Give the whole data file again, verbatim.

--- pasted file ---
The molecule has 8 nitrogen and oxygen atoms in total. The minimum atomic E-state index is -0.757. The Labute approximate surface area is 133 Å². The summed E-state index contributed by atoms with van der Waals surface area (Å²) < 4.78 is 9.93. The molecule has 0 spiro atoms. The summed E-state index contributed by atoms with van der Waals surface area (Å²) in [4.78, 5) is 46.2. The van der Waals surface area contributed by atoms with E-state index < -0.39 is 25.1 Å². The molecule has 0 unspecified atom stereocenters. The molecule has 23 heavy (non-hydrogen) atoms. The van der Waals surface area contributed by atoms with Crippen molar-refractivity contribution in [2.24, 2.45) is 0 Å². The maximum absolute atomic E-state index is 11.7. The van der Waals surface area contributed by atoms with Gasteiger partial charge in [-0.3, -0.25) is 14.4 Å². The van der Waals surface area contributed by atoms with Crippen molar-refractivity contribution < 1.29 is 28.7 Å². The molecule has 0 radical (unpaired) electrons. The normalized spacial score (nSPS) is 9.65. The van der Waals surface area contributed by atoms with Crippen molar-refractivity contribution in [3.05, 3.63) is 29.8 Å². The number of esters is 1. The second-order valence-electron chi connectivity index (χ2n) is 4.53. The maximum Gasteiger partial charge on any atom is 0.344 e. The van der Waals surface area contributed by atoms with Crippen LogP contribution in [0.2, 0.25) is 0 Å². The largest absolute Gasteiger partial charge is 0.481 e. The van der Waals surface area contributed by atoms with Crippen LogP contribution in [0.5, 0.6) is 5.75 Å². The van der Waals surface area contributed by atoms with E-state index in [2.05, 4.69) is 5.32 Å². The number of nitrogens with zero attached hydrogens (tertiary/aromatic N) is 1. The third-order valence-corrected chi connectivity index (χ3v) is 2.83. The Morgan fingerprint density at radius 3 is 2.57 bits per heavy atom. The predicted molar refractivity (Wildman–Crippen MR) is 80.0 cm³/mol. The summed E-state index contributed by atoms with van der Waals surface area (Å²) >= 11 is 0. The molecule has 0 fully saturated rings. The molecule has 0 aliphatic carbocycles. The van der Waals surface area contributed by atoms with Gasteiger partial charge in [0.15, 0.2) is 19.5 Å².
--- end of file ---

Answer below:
The molecule has 8 nitrogen and oxygen atoms in total. The minimum atomic E-state index is -0.757. The Labute approximate surface area is 133 Å². The summed E-state index contributed by atoms with van der Waals surface area (Å²) < 4.78 is 9.93. The molecule has 0 spiro atoms. The summed E-state index contributed by atoms with van der Waals surface area (Å²) in [4.78, 5) is 46.2. The van der Waals surface area contributed by atoms with E-state index < -0.39 is 25.1 Å². The molecule has 0 unspecified atom stereocenters. The molecule has 23 heavy (non-hydrogen) atoms. The van der Waals surface area contributed by atoms with Crippen molar-refractivity contribution in [2.24, 2.45) is 0 Å². The maximum absolute atomic E-state index is 11.7. The van der Waals surface area contributed by atoms with Gasteiger partial charge in [-0.3, -0.25) is 14.4 Å². The van der Waals surface area contributed by atoms with Crippen molar-refractivity contribution < 1.29 is 28.7 Å². The molecule has 0 radical (unpaired) electrons. The normalized spacial score (nSPS) is 9.65. The van der Waals surface area contributed by atoms with Crippen molar-refractivity contribution in [3.05, 3.63) is 29.8 Å². The number of esters is 1. The second-order valence-electron chi connectivity index (χ2n) is 4.53. The maximum Gasteiger partial charge on any atom is 0.344 e. The van der Waals surface area contributed by atoms with Crippen LogP contribution in [0.2, 0.25) is 0 Å². The largest absolute Gasteiger partial charge is 0.481 e. The van der Waals surface area contributed by atoms with Crippen LogP contribution in [0.5, 0.6) is 5.75 Å². The van der Waals surface area contributed by atoms with E-state index in [2.05, 4.69) is 5.32 Å². The number of nitrogens with zero attached hydrogens (tertiary/aromatic N) is 1. The third-order valence-corrected chi connectivity index (χ3v) is 2.83. The Morgan fingerprint density at radius 3 is 2.57 bits per heavy atom. The predicted molar refractivity (Wildman–Crippen MR) is 80.0 cm³/mol. The summed E-state index contributed by atoms with van der Waals surface area (Å²) >= 11 is 0. The molecule has 0 fully saturated rings. The molecule has 0 aliphatic carbocycles. The van der Waals surface area contributed by atoms with Gasteiger partial charge in [0.15, 0.2) is 19.5 Å².